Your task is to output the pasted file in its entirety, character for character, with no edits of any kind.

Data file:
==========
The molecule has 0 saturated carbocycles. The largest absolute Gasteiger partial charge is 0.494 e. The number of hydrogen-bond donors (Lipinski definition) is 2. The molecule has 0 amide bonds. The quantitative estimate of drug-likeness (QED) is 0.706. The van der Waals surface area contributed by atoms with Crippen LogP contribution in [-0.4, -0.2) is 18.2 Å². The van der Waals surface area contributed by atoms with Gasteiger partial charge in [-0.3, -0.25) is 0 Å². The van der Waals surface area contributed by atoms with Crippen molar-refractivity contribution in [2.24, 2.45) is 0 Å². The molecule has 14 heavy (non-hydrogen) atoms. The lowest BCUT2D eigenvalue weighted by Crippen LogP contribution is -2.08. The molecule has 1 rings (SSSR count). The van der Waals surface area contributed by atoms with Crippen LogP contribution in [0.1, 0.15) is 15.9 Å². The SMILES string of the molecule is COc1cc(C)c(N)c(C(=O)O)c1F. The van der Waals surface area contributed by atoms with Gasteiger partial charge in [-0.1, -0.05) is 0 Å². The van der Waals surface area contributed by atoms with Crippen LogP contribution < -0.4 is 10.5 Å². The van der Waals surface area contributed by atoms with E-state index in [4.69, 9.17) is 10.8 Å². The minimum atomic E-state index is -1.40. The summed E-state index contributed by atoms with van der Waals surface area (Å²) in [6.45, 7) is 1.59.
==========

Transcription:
The molecule has 0 saturated carbocycles. The largest absolute Gasteiger partial charge is 0.494 e. The number of hydrogen-bond donors (Lipinski definition) is 2. The molecule has 0 amide bonds. The quantitative estimate of drug-likeness (QED) is 0.706. The van der Waals surface area contributed by atoms with Crippen LogP contribution in [-0.4, -0.2) is 18.2 Å². The van der Waals surface area contributed by atoms with Gasteiger partial charge in [-0.3, -0.25) is 0 Å². The van der Waals surface area contributed by atoms with Crippen molar-refractivity contribution in [2.24, 2.45) is 0 Å². The molecule has 14 heavy (non-hydrogen) atoms. The lowest BCUT2D eigenvalue weighted by Crippen LogP contribution is -2.08. The molecule has 1 rings (SSSR count). The van der Waals surface area contributed by atoms with Crippen LogP contribution in [0.1, 0.15) is 15.9 Å². The SMILES string of the molecule is COc1cc(C)c(N)c(C(=O)O)c1F. The van der Waals surface area contributed by atoms with Gasteiger partial charge in [-0.1, -0.05) is 0 Å². The van der Waals surface area contributed by atoms with Crippen LogP contribution < -0.4 is 10.5 Å². The van der Waals surface area contributed by atoms with E-state index in [4.69, 9.17) is 10.8 Å². The minimum atomic E-state index is -1.40. The summed E-state index contributed by atoms with van der Waals surface area (Å²) in [6.45, 7) is 1.59.